CPC: Climate Assessment for 1994 -
Regional Climate Summaries: Indian Summer Monsoon

Precipitation totals for India during the 1994 Indian monsoon season (June - September) averaged near the 60th percentile (Fig. 4.13). These totals were larger than has been observed during each of the past five monsoon seasons and were the second largest values recorded in the past 11 years. Precipitation amounts greater than 1000 mm were recorded throughout central India during May - September, with upwards of 3000 mm observed along the west coast (Fig. 4.14). During the 1994 season, most of central and western India, and central and southern Pakistan, received at least 125% of normal rainfall totals (Fig. 4.15). Exceptionally wet weather dominated the southern two-thirds of Pakistan and western India, where totals more than double typical seasonal amounts were observed. Several flood episodes also affected the monsoon region this year, and by the end of the season nearly 1,000 lives were lost across India and Pakistan due to flooding. Below-normal rainfall was observed only in north-central, extreme northeastern, and southern parts of India during the season (Fig. 4.15).

Selected notable features during the monsoon season are as follows:

Heavy rains inundated areas from West Bengal eastward across Bangladesh and extreme eastern India from April to mid-May. During this period, more than 300 people were killed and more than half a million homes were destroyed in association with torrential rains, and with the movement of Cyclone 02b through southeastern Bangladesh and portions of the Indian subcontinent. The latter half of May brought a decrease in storminess to the region.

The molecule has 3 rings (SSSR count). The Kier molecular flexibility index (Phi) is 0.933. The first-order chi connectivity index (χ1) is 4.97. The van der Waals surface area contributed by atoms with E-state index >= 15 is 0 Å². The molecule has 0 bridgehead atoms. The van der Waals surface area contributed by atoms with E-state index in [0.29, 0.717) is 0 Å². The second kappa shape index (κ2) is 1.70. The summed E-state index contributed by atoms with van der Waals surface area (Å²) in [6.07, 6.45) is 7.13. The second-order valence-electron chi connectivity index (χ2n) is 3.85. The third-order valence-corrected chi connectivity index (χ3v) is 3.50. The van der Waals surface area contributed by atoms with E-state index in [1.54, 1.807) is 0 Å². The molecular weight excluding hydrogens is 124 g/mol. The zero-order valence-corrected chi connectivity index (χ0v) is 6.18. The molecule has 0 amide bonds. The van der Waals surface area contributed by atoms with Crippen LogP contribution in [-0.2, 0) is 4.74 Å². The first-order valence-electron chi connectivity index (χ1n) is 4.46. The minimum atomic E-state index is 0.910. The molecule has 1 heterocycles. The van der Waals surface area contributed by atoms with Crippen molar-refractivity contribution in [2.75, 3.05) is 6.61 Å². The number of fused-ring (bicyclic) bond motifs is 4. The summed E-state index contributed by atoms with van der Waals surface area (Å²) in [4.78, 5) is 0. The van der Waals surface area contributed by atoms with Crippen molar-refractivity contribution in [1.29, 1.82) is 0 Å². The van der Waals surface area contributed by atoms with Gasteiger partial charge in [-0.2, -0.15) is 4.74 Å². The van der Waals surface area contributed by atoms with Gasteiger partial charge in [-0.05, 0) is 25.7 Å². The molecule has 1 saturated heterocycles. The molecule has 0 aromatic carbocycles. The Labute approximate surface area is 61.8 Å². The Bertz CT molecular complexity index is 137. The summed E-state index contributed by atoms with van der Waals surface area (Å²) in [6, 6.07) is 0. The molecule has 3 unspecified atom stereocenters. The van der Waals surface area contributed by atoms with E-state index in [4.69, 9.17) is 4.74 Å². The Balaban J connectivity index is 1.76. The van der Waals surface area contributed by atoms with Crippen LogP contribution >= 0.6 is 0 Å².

Meanwhile, an exceptional heat wave developed from mid-May to mid-June across central and northern India and Pakistan. During this period temperatures in Delhi reached a 50-year high of 46oC, while temperatures in parts of southern Pakistan reached 50oC. This extreme heat claimed over 400 lives in India and an additional 100 lives in Pakistan.

During June and July above-normal rainfall covered western India and Pakistan. These rains helped to recharge reservoirs and improved crop prospects in most areas. Meanwhile, heavy rains across the northern and eastern fringes of India during the first week of July took 60 lives, flooded more than 100 villages, and damaged 52 highways.

Precipitation began to ease across Pakistan and western India in early August, although periodic heavy rains caused localized flooding until the end of the monsoon season in mid-September. In mid-August, flooding across the northern tier of Bangladesh took nearly four dozen lives, marooned 300,000 people, and swamped 10,000 homes.

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